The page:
It’s about creating an impact on the catwalk. I love using very ordinary things to see what I can make with them ...
‘Using zips, chains and leather ribbon, Maria was able to create highly-original pieces’
Jewellery designer Maria Lau from Huddersfield likes to take ordinary materials and turn them into something extraordinary. Recent commissions have included accessories made from zips, pairs of tights, old doll’s heads and keys. HILARIE STELFOX reports
DESIGNER Maria Lau enjoys a creative challenge. When she responded to an appeal from a young fashion student who wanted pieces of conceptual jewellery to accessorise her final collection she was delighted to be offered the commission.
No matter that the materials supplied by student Maki Ischikawa included antique china doll’s heads, pairs of tights and old keys.
“We just clicked straight away with our ideas. I love using very ordinary things to see what I can make with them,’’ said Maria.
Maki, a graduate of the world-famous Central Saint Martin’s College of Fashion and Design and originally from Japan, had designed a highly conceptual collection based on the theme of industrial revolution and the subsequent growth in information exchange.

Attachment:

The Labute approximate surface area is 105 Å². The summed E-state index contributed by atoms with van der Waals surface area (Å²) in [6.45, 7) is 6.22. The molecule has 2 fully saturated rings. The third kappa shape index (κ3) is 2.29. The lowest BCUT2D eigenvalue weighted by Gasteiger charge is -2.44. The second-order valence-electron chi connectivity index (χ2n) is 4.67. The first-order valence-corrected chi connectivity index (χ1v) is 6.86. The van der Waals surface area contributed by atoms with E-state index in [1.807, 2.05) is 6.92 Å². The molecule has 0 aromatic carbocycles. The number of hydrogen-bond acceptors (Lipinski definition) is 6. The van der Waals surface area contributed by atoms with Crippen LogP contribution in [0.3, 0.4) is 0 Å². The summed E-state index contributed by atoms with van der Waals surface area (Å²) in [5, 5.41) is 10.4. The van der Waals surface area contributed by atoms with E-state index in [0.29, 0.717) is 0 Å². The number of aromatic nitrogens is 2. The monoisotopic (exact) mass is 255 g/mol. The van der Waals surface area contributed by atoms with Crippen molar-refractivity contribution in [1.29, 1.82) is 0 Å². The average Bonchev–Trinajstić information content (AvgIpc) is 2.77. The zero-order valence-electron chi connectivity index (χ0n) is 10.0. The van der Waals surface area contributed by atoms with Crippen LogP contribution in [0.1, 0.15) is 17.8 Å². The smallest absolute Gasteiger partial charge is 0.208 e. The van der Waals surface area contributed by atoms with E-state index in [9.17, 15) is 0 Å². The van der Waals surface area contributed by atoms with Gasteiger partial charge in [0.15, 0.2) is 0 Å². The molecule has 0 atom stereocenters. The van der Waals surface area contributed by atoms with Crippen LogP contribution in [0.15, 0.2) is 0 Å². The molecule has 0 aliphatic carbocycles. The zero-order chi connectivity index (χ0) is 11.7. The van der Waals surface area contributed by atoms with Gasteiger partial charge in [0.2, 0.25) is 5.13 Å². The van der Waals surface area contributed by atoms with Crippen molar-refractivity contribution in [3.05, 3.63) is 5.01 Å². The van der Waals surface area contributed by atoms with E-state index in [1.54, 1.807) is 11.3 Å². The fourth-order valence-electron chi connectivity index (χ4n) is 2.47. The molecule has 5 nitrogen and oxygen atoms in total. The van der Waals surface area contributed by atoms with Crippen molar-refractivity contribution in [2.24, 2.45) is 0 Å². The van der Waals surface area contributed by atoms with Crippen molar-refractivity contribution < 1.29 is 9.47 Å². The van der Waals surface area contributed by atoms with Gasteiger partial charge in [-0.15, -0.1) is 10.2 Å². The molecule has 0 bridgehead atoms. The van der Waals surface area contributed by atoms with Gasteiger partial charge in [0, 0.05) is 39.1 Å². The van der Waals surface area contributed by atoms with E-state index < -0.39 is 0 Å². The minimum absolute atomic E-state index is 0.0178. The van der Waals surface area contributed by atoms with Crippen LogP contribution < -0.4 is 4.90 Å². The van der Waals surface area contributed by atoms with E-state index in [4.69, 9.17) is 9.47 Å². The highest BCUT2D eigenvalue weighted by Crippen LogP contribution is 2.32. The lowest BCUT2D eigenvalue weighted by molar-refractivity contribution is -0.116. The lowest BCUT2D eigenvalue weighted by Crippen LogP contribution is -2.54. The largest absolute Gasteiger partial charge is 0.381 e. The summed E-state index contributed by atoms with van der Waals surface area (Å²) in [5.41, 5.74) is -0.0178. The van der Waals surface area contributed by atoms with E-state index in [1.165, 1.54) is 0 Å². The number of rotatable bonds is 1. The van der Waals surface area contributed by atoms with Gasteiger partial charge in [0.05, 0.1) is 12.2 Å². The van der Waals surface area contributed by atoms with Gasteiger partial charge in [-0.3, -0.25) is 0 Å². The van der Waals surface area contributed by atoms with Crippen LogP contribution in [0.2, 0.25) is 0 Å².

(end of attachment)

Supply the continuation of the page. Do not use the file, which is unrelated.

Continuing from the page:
She’s now working as part of Alexander McQueen’s design team.
Maria, who studied textiles at Huddersfield University and completed her master’s degree course at the Royal School of Art, is based in the Bates Mill Artspace on Queen Street South.
She created three pieces of work for Maki; a floral mouth brace, a key chain belt and a doll necklace.
Such jewellery is not, of course, designed to be worn every day or while doing the supermarket run.
“It’s about creating an impact on the catwalk,’’ said Maria, who would like to work on more such collaborations.
Maki’s final collection, along with Maria’s jewellery, was photographed by Stuart Weston, who is known for his work with Toni & Guy hair stylists.
“I felt to be on the same wavelength because she was using antique fabrics and antique keys and dolls. I use a lot of reclaimed materials in my work,’’ said Maria.
In a separate, recently completed, project Maria was asked to design a collection of bag charms by DKNY at Selfridges in London.
Using zips, chains and leather ribbon Maria was able to create highly original pieces that complemented the new season bags and were given as gifts to DKNY customers.
“I was given free rein about what I did and they were quite open to my ideas,’’ said Maria, who has been asked to design bespoke jewellery at the store on previous occasions.
l Maria holds regular jewellery workshops at Bates Mill and her costume jewellery can be see at the Pixie boutique on Queen Street.